By Ed Payne, CNN
Reaction to North Korea's nuclear test - its third since 2006 - poured in Tuesday from around the world:
Barack Obama, U.S. president:
"This is a highly provocative act that ... undermines regional stability, violates North Korea's obligations under numerous United Nations Security Council resolutions, contravenes its commitments under the September 19, 2005 Joint Statement of the Six-Party Talks, and increases the risk of proliferation.
North Korea's nuclear weapons and ballistic missile programs constitute a threat to U.S. national security and to international peace and security. The United States remains vigilant in the face of North Korean provocations and steadfast in our defense commitments to allies in the region."
"The danger posed by North Korea's threatening activities warrants further swift and credible action by the international community. The United States will also continue to take steps necessary to defend ourselves and our allies."FULL STORY
By Max Foster and Peter Wilkinson
Britain's Prince Harry has acknowledged that he killed Taliban insurgents on his latest tour of duty in Afghanistan as a crew member of an Apache attack helicopter.
Harry has been serving for four months as a co-pilot gunner (CPG) in southern Helmand province - considered a Taliban heartland - and flew on scores of missions with the trigger to rockets, missiles and a 30mm cannon at his fingertips.FULL STORY
By Raffaello Pantucci, Special to CNN
Editor's note: Raffaello Pantucci is an associate fellow at the International Center for the Study of Radicalisation at King's College and the author of the forthcoming "We Love Death As You Love Life: Britain's Suburban Mujahedeen" (Hurst).
A growing number of young Europeans drawn to protect their abandoned Muslim brethren have taken up arms in Syria. It's a dynamic that Europe has witnessed before.
In the 1990s, young Europeans were enticed by the idea of fighting jihad in Bosnia. Spurred on by radical preachers, young men and women were drawn to fight to protect their Muslim brethren merely a bus ride away.
Before the September 11 attack in 2001, the notion of fighting in a holy war was something far from most people's minds and reserved for history books about the Crusades. Occasional appearances by fearsome looking radical preachers at rallies where people would shout about holy war were shown every so often on television, but that was the extent of public knowledge of the issue.
But there was more going on, mostly unseen to the average citizen in Europe. In the mid-1990s as Yugoslavia started to fall apart, stories emerged of middle-class Europeans being killed fighting and of Western forces finding groups of fighters with British accents among the Bosnian ranks. FULL POST
Editor's note: Raffaello Pantucci is an Associate Fellow at the International Center for the Study of Radicalisation (ICSR) at King's College, London, and the author of the forthcoming "We Love Death As You Love Life: Britain's Suburban Mujahedeen" (Hurst/Columbia University Press). His work can be found at http://www.raffaellopantucci.com.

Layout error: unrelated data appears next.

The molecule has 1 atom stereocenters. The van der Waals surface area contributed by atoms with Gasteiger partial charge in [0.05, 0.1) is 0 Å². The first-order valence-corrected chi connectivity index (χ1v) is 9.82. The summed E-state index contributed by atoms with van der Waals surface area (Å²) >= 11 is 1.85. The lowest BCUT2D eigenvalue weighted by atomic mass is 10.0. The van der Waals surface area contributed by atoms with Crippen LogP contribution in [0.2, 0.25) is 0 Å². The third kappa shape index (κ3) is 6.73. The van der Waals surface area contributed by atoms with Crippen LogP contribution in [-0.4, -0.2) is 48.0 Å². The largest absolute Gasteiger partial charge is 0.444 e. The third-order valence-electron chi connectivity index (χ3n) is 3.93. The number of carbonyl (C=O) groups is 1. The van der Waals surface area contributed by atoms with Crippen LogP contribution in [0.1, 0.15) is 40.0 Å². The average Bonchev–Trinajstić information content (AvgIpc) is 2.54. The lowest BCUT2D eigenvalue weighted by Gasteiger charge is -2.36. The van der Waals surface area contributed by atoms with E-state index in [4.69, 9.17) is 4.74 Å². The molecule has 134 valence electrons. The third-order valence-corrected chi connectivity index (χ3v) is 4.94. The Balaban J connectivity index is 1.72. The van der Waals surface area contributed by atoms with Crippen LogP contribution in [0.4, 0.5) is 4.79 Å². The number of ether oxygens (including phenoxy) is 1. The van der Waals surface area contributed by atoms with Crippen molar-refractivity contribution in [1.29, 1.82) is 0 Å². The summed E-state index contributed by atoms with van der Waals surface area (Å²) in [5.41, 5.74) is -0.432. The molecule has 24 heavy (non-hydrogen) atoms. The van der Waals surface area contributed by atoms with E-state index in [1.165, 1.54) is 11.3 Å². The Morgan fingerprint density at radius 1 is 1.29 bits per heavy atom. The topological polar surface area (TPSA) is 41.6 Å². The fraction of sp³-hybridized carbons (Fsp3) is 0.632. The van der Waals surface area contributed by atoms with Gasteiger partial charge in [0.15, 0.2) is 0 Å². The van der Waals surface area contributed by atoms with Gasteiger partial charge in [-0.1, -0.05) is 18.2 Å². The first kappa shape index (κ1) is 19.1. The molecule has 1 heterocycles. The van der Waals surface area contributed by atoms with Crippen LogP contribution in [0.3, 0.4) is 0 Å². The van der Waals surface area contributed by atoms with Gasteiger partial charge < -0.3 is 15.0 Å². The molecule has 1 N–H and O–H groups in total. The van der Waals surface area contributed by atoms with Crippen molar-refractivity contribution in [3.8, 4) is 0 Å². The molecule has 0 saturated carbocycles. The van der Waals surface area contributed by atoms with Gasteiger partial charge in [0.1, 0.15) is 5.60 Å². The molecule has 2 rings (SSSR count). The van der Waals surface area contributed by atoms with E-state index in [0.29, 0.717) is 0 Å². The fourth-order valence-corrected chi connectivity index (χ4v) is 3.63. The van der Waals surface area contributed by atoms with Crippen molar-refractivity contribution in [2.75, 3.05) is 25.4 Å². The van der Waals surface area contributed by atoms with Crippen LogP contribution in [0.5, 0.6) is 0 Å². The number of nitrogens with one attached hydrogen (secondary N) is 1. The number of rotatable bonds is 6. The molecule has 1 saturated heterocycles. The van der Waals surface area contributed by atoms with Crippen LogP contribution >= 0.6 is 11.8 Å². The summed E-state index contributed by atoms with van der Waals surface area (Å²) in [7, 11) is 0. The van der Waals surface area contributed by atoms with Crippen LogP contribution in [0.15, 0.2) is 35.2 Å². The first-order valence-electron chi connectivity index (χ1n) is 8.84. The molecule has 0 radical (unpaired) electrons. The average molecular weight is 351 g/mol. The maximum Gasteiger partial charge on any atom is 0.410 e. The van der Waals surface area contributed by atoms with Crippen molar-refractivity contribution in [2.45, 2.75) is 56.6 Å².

By Raffaello Pantucci, Special to CNN
Just one day after the 2012 Olympics were awarded to London back in 2005, the British were given a graphic and deadly display of the domestic terrorist threat that British security services faced.
On July 7, 2005, four British-born suicide bombers sent by al Qaeda blew themselves up on the London transport system. Seven years on, the threat picture to the Olympics is one of uncertainty that will keep security services alert for the duration of the Games and beyond. A high-profile opportunity like the Olympic Games might seem too good for a terrorist to miss.
Since the bombing in Bulgaria of a busload of Israeli tourists, concerns have been ramped up about the possible threat to the Israeli Olympic team and, by extension, the Games.
By Pam Benson
The U.S. intelligence community has set up a 24/7 center to analyze threat information during the London Olympics, a senior American counterterrorism official said.
Matthew Olsen, the director of the National Counterterrorism Center, told the House Homeland Security Committee on Wednesday that the upcoming Olympics "present a potential target for terrorists and other disruptive groups."
In response, the counterterrorism center and its partners in the intelligence community set up the Threat Integration Center "to operate around the clock providing real-time situational awareness and threat analysis," Olsen said.
By Elise Labott, reporting from Jerusalem
If you know anything about bargaining here in the Middle East, the final offer is not made until the last moment, and not a second before.
The same principle, say Israeli officials, could be applied to the negotiations over Iran's nuclear program.
"We will only know at the last minute of the last round if Iran has an offer to make and wants to strike a deal," one Israeli official said.
Tehran and the so-called P5 Plus One - the United States, China, Russia, Germany, France and Britain - agreed to hold five rounds of talks aimed at persuading Iran to curb its nuclear program, because of suspicions that the program aims to produce weapons. FULL POST